From an upstairs window I could see my sister S and her partner C standing on the front step of their house with a couple of black ferrets in their arms. “They would be great to photograph!”, I thought, so I collected my camera, ran downstairs, and crossed the road.
My sister lived in a beautiful late eighteenth century on Bowesfield Lane in Stockton-on-Tees. In a Georgian city such as Bath or the Edinburgh New Town, it would have been worth a fortune. However, in a town on Teesside, it was not.
It was years since I had crossed the threshold of my sister’s house. I was pleasantly surprised to find that she was no longer an untidy hoarder: all the beautiful features of the house were clearly visible, such as the hand-painted frieze in the entrance porch. She showed me through to her tidy kitchen, and the utility room extension that was not quite finished, yet neatly organised.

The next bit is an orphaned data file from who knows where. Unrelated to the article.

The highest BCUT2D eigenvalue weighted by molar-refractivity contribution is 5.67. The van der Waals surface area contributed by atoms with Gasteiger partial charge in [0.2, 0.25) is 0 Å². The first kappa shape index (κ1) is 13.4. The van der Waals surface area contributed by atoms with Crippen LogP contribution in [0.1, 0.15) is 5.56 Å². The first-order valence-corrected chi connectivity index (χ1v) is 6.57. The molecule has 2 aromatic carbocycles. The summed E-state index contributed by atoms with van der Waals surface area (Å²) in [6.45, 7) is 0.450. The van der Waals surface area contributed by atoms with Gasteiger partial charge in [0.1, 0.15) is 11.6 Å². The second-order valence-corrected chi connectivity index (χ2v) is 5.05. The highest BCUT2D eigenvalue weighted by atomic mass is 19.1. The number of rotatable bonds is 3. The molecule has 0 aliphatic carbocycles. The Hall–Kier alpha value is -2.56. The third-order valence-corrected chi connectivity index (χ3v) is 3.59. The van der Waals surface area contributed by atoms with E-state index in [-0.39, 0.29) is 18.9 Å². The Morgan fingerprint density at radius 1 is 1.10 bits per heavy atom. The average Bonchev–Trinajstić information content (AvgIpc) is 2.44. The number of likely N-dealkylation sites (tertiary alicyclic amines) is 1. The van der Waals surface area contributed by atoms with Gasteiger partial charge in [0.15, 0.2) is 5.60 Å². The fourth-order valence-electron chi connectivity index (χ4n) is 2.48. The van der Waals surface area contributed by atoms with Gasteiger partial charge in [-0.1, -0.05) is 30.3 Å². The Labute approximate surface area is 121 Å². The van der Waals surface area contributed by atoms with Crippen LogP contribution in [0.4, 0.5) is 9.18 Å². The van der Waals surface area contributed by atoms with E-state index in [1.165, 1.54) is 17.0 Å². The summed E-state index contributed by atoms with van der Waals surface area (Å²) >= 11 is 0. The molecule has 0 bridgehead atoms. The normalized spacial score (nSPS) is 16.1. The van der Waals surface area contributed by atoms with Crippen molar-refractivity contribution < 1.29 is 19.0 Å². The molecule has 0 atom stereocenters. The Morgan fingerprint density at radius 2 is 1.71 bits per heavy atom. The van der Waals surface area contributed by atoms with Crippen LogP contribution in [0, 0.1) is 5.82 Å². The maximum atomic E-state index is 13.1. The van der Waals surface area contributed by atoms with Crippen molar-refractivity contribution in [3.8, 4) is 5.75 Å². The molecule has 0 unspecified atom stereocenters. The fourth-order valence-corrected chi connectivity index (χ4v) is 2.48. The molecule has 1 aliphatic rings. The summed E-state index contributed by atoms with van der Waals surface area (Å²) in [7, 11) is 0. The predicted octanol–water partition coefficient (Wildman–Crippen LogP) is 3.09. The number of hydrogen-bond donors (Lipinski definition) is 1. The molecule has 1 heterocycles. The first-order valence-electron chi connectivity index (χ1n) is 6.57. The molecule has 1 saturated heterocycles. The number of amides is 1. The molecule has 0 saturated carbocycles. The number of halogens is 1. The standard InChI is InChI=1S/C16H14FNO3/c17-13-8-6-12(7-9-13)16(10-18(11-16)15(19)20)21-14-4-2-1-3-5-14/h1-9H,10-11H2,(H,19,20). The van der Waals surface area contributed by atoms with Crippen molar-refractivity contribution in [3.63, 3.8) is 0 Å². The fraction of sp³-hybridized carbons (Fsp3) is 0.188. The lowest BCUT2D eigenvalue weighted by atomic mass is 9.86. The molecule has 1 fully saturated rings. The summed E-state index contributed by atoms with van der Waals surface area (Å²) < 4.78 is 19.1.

Then we stepped out into the garden. Oh dear! It was terribly overgrown and it was very difficult to navigate a way through the undergrowth to the back wall where C was holding the ferrets. The peace was also disturbed by reggae music pounding from a ghetto blaster.
Then a beefy, tattooed neighbour from the street behind my sister’s garden jumped over the wall to join us. I couldn’t work out whether he was looking for drugs or a fight. He didn’t give the impression that he was there to be photographed with the ferrets.